EU Plans To Extend Copyright; Turns Copyright System Into Welfare For Musicians
from the what-a-shame dept
Just as we feared, the EU has now approved copyright extension of performance royalties from 50 years to 95 years. This is basically an approval to steal from the public. The public made a deal with musicians 50 years ago: give us music, and we’ll give you performance royalties for 50 years. The musicians accepted that, and it was a worthwhile deal for them. Yet, now, the government has decided to change the deal, remove that content from the public domain and give it to the musicians for another 45 years. This is, simply, bad policy. It encourages the exact wrong behavior: telling people that the public will pay them for work they did many many years ago over and over again. This doesn’t encourage musicians to continue working and it doesn’t encourage them to be fiscally responsible and save for retirement or anything.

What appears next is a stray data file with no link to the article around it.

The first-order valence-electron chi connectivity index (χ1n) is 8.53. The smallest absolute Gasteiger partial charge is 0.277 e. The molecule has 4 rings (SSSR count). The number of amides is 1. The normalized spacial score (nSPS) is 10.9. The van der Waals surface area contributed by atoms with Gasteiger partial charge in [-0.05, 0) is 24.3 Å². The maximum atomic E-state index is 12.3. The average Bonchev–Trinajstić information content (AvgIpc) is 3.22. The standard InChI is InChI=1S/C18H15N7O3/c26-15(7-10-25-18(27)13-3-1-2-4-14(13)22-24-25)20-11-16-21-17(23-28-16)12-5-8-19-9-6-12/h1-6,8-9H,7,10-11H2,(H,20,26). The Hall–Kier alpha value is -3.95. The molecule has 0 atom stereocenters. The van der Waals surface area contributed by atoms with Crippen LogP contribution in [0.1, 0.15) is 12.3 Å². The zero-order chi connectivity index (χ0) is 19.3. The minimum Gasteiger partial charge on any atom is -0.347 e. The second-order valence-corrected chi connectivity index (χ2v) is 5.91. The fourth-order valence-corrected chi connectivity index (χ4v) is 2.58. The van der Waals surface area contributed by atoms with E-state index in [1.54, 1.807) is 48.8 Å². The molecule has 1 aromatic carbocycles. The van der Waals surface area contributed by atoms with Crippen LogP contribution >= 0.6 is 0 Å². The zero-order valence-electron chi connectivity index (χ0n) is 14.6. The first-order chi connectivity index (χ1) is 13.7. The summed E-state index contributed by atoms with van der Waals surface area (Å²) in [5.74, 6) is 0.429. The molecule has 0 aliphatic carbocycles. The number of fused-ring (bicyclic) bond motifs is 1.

At the same time, (again as expected), the EU has said that royalties collecting agencies need to compete, like they do in the US. As we noted a few weeks ago, this is better than forcing all artists to be represented by a single agency, but these agencies tend to do things in the name of artists that can be a lot more damaging than helpful in the long run.
These changes still require approval from the individual EU countries and the EU Parliament, so there’s still some chance that folks in Europe will realize that extending copyright on already created works is a bad idea, but that seems unlikely at this point.